Red White White Red White Red

Care must be taken to employ no combination for which there may be some local recognized signification.

79.  The Captain of the Port will see that the Examination Battery and Vessel and all persons concerned are informed of these signals and any changes which are made in them.

80.  Examining Officers are responsible that the correct Special Signal is hoisted, and are to warn incoming vessels to shake out the flags of the Special Signal on still days, so that they may be clearly visible to the Examination Battery.  They should also direct that the lights of the special signal by night are hoisted where they will not be obscured by smoke.  The Special Signal must remain displayed by the incoming ship until she has passed beyond the fixed defenses.  It is the duty of the examining officer to warn the master when to lower the signal.

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81.  The entry of local fishing boats, etc., unprovided with flags or lanterns with which to make the Special Signal should be controlled by special regulations.

Personnel Assigned to Conduct Examination of Vessels

82.  The personnel assigned to the conduct of examination of incoming vessels which are required to be examined before entry are a part of the organization under the jurisdiction of the Captain of the Port.  This personnel, including the Captain of the Port, should, so far as it is practicable, be Coast Guard personnel because of their greater familiarity and knowledge of shipping in general and particularly that of entering the port.

83.  The Examining personnel consists of the Captain of the Port (Chief Examining Office – CXO) and such other officers (Assistant Examining Officers – AXO) as required, augmented if necessary by enlisted personnel to assist in the conduct of actual examination, and armed guards for vessels requiring them.  One or more of the Assistant Examining Officers and such enlisted assistants as necessary must be continuously on duty in the Examination Vessel.  Armed guards may be provided by Army authorities, or they may be Navy personnel according to mutual agreement locally between the Army and Navy authorities.

Pilotage

84.  Pilotage should normally be made compulsory for all merchant vessels from the Examination Anchorage or other prescribed limits inland.

Notices to be Issued on the Enforcement of the Merchant Shipping Procedure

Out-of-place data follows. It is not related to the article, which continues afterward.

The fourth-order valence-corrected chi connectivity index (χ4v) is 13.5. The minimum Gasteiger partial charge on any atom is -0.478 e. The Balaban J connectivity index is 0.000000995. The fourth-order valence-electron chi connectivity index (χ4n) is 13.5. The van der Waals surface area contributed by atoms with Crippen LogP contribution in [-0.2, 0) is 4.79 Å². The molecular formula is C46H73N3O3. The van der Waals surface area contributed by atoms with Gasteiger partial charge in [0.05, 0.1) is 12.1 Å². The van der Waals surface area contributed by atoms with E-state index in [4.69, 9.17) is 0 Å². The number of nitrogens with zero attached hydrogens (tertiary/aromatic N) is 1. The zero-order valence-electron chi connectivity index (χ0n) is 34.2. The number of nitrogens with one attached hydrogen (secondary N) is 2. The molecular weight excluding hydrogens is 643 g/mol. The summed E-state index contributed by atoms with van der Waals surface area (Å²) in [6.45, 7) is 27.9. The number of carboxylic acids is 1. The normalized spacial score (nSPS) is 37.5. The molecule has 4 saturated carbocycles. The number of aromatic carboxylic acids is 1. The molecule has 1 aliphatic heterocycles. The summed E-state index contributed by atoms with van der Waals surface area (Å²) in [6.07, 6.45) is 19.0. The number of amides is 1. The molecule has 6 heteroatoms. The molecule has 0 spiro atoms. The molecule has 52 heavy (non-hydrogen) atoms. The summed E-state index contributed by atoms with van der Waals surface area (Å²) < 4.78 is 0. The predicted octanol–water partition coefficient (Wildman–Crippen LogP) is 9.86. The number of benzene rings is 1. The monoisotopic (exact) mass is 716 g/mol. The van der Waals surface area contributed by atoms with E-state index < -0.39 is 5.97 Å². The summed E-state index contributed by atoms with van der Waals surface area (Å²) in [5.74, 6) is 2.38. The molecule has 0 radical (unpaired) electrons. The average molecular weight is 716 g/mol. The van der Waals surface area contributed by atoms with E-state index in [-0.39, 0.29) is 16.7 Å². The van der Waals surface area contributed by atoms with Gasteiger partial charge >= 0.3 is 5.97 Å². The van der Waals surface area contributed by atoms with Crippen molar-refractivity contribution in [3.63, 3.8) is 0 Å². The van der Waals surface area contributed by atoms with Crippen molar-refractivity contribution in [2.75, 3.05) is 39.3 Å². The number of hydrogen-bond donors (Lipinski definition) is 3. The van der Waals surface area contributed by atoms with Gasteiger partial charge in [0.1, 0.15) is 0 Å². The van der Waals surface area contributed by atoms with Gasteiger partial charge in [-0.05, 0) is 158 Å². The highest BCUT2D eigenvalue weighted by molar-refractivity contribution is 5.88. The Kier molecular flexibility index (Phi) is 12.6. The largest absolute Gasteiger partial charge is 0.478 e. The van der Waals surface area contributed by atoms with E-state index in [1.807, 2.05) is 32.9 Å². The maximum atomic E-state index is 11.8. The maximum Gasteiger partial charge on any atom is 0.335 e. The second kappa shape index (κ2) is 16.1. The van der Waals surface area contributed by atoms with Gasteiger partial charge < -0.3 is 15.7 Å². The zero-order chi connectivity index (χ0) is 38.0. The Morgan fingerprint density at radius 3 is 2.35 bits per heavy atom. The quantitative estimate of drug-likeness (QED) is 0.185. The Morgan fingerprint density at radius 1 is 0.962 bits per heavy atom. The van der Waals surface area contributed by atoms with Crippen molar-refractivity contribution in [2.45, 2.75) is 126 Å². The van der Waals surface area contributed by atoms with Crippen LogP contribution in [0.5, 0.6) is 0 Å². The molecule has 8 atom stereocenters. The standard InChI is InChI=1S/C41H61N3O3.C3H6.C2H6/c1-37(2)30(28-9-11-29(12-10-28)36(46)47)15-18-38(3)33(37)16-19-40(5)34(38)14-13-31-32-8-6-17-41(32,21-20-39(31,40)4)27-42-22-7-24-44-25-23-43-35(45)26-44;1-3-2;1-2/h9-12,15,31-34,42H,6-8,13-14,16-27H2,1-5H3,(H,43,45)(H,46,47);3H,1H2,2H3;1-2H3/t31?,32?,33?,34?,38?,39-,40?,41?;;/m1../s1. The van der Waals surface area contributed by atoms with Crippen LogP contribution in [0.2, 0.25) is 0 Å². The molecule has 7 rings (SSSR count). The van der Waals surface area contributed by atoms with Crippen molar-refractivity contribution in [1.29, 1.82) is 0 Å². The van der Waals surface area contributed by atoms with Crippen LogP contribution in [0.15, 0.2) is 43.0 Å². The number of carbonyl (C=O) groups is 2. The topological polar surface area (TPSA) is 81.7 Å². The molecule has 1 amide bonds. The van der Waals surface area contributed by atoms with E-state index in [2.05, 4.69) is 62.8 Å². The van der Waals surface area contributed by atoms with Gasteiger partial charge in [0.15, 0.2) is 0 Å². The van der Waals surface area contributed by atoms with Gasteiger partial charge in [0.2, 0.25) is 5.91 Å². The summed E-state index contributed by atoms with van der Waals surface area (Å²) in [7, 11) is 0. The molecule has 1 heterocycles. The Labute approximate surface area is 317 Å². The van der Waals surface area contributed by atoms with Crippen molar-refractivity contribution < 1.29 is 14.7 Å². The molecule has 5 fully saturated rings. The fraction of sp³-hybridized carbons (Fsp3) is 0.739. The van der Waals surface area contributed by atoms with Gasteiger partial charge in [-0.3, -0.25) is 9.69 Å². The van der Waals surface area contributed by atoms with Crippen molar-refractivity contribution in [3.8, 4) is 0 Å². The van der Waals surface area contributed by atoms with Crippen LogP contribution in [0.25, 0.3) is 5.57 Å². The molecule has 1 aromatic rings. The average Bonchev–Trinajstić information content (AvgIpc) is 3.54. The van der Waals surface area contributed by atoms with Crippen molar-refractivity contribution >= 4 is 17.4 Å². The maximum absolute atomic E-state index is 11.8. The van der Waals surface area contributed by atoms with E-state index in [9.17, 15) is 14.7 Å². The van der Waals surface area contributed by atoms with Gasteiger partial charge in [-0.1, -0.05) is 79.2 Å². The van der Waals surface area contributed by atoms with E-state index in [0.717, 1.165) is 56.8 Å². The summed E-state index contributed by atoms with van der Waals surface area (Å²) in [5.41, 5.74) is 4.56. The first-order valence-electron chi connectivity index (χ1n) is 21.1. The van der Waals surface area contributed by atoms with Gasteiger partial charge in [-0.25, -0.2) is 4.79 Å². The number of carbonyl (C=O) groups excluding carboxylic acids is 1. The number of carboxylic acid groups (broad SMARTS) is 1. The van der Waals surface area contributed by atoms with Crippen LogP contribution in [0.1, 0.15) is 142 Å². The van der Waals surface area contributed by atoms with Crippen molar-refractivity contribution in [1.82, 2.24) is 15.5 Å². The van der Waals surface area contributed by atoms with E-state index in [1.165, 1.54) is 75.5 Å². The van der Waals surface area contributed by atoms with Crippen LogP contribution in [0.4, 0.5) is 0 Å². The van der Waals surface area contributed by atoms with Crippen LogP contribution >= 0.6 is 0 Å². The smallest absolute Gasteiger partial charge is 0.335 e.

85.  On the Merchant Shipping Procedure being put into force, the following should be at once issued:

(A)  Public Traffic Regulations.

(B)  If considered necessary, an individual notice to ship-owners and shipping agents calling attention to the main points of the Public Traffic Regulations.

(C)  Notice to Mariners.

Incoming Minor War Vessels

86.  The Examination Vessel will close any unidentified minor war vessel which approaches and will employ the “challenge” procedure similar to that laid down for H.E.C.P. challenging major warships.  The minor war vessel will reply by use of the display signal (see par.77).  The Examination Vessel will keep H.E.C.P. informed of the movements of minor war vessels.

87.  Should the examination vessel not be on station, H.E.C.P. may challenge in her place.

Prizes

88.  Prizes will be in charge of a naval officer and a prize crew.  When accompanied by a U.S. or allied major warship,

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the Examination Vessel is not concerned.  When unaccompanied by such a warship, they are to be dealt with as merchant vessels.

Incoming Neutral and Allied War Vessels, and Hostile War Vessels Bearing Flags of Truce

89.  It is highly improbable that any neutral war vessels will, in time of war, approach a controlled port without previous notification.  If circumstances render it necessary for a neutral war vessel to enter a controlled port, H.E.C.P. should be informed of her characteristics, expected time of arrival, etc.  Such vessels are to be identified in the same manner as merchant vessels, and may be passed in by day.  They should not be admitted by night without special permission of the Local Senior Naval Officer.

90.  Allied war vessels not supplied with U.S. Recognition Signal, are identified and admitted by the Examining Officer.

91.  A hostile war vessel desiring to treat under a flag of truce would probably lie off outside  gun range of the port, and either send in a boat or wait until one is sent out to her or until communication is established by signal with the shore.